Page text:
A Lot or a Little?
What you will—and won't—find in this game.
Revenge is Red's whole reason for being. Her only goal is to right the wrongs inflicted on her family.
Positive Role Models
Red is a strong girl, a loyal and loving daughter, but filled with rage. Though prone to remembrances of her parents, often mutters to herself about violence she plans to visit upon her nemeses.
Ease of Play
Varying difficulty levels, but serious lack of visual feedback and clunky control scheme. The former makes it hard to understand what to do in boss fights; the latter makes fights an exercise in frustration.
Violence & Scariness
Violence is cartoonish, mainly against mechanical soldiers who can't bleed. Other enemies spout blood when Red takes her ax to them. When not committing acts of violence, Red spends a lot of time talking about them.
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Sex, Romance & Nudity
No overt mention of sex, but one suggestive story thread involves mysterious disappearances of young women and girls kept for some unknown reason in a grungy dormitory.
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Red occasionally refers to her nemesis as a "bastard," uses "crappy" as a descriptor.
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Parents Need to Know
Parents need to know that Woolfe: The Red Hood Diaries is a downloadable action game featuring a heroine bent on violent revenge and prone to cutting her enemies down with an ax. Although that sounds gruesome, the violence is cartoonish and primarily against robotic opponents. There are occasional splashes of blood against some human and animal enemies, though the heroine frequently talks about what she will do to her nemeses. There are some control-scheme and visual-feedback issues that can confuse and frustrate players, particularly during boss fights. Language issues are limited to "bastard" and things being described as "crappy," and, although there's no sexual content, there's a suggestion of women and girls held against their will in a dormitory.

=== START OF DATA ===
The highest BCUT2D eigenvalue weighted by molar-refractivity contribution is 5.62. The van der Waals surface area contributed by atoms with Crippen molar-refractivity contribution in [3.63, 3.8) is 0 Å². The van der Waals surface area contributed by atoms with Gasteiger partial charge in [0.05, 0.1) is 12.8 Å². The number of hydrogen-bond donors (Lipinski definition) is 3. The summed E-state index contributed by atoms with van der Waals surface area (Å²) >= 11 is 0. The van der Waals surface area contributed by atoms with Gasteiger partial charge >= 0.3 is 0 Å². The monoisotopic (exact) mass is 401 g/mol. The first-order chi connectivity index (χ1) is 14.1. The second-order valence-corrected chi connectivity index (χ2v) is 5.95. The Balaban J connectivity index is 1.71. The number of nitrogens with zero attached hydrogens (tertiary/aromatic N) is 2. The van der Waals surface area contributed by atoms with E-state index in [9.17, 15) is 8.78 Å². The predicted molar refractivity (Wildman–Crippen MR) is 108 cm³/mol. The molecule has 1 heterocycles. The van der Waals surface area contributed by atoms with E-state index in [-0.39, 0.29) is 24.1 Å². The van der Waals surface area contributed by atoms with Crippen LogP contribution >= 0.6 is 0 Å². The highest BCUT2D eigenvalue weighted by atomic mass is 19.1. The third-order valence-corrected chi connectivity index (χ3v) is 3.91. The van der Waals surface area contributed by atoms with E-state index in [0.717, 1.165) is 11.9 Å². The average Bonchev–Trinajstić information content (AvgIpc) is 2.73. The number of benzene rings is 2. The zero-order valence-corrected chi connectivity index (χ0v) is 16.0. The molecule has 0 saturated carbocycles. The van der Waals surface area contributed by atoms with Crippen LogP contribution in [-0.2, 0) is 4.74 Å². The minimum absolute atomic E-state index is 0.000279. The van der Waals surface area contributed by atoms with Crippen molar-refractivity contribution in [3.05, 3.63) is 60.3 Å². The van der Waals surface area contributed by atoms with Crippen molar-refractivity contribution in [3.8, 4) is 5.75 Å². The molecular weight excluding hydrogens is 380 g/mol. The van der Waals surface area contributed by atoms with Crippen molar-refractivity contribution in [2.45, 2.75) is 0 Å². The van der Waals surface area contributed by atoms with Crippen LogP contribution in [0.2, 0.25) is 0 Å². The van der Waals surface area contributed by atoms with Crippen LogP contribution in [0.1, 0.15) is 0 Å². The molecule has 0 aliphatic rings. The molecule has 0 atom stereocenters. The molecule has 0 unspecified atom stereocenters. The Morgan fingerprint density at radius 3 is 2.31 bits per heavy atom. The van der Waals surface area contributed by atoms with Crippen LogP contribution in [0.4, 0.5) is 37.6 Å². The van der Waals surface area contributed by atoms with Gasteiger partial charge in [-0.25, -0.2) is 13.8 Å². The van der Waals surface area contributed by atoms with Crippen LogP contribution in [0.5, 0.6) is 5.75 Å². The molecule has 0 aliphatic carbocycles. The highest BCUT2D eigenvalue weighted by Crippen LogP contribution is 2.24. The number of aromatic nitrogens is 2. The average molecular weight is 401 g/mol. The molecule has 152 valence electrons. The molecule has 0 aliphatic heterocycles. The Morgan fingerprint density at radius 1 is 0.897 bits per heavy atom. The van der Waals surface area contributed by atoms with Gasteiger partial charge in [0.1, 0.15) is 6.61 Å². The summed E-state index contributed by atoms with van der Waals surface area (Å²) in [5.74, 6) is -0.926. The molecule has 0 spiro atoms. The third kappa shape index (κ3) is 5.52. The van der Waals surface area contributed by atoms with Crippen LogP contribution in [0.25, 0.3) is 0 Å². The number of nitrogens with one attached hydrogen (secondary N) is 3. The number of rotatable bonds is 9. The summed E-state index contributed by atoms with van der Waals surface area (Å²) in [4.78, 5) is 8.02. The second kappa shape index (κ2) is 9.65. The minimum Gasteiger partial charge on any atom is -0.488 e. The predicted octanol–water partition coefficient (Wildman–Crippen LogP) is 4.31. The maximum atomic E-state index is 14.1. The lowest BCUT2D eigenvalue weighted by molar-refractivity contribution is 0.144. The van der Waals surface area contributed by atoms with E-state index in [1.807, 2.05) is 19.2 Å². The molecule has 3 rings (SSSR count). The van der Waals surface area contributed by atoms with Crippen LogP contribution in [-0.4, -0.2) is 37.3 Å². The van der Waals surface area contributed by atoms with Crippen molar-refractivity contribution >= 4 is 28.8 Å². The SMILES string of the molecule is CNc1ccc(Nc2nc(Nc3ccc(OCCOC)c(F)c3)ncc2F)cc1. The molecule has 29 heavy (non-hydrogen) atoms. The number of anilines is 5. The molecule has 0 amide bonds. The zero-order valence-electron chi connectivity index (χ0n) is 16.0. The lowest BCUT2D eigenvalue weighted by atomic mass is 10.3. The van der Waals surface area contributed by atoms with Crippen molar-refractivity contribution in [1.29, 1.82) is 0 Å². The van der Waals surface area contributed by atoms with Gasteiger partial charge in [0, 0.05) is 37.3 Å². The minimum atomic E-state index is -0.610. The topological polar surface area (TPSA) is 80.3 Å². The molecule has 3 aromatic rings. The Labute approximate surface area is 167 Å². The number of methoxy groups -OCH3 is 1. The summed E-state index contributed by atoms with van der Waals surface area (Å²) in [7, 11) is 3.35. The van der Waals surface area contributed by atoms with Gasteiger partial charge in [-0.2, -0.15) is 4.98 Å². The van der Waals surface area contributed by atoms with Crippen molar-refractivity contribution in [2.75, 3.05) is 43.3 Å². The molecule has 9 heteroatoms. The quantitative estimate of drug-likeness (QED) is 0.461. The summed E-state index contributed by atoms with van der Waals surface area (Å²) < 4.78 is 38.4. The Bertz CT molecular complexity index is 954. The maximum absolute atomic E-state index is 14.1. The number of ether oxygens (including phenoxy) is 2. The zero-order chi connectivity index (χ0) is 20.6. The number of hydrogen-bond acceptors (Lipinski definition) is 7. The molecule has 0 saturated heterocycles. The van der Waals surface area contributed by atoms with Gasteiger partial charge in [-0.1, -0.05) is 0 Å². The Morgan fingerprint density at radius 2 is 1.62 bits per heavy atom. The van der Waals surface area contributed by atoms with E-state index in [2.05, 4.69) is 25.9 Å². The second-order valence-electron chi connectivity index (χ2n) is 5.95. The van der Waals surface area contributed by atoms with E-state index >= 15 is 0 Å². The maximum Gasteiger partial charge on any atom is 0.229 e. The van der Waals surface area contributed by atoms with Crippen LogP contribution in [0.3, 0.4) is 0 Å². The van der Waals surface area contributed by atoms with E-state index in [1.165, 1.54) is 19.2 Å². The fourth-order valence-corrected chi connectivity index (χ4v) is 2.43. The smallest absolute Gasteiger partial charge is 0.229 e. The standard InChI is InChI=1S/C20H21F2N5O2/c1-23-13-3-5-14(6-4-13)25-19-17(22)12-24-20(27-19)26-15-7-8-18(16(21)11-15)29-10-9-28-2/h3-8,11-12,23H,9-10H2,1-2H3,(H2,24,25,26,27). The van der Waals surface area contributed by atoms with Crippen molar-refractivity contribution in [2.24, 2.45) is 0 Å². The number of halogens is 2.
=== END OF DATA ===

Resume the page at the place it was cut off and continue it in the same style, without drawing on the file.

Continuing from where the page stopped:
Is It Any Good?
Woolfe: The Red Hood Diaries takes the classic Grimm fairy tale and brings it along a darker path, with Red, not the woodsman, being the vengeful righter of wrongs. She's cast as an angry young woman (older than the traditional Red Riding Hood by about 10 years) and is brave, athletic, and trained to defend herself. The adventure has very expressive lighting that supports the narrative, along with environments that are as lush and detailed as some of the best fairy tale illustrations. The sound is equally distinct, with moody music that adds emotion to Red's grown-up yet girlish voice as it relates poignant memories from her past. The game also has strong platforming mechanics with lots of interesting areas to jump, climb, and run through, making it fun to explore this updated take on the adventure.
Although it's a good start to what should be a compelling story, the heroine is done an injustice thanks to odd design choices. Unless you use a console controller, the control scheme is confusing because it places attacks on traditional movement keys. Boss fights are just as strange, with false clues on defeating enemies provided to players and no visual feedback on damage to enemies. Also, Red's giant head is disproportionate to her tiny body, and, without lip syncing, she and other characters stare blankly like department store mannequins during cut scenes while their voices come floating out of nowhere. But these presentation issues aren't as problematic as Red Hood Diaries' lack of content -- from start to finish, the game can be completed in roughly 90 minutes, which is incredibly short. But, although Woolfe: The Red Hood Diaries appears to be somewhat limited by design choices, it's a potentially promising start to a complex fairy tale series.
Did we miss something on diversity?
Research shows a connection between kids' healthy self-esteem and positive portrayals in media. That's why we've added a new "Diverse Representations" section to our reviews that will be rolling out on an ongoing basis. You can help us help kids by suggesting a diversity update.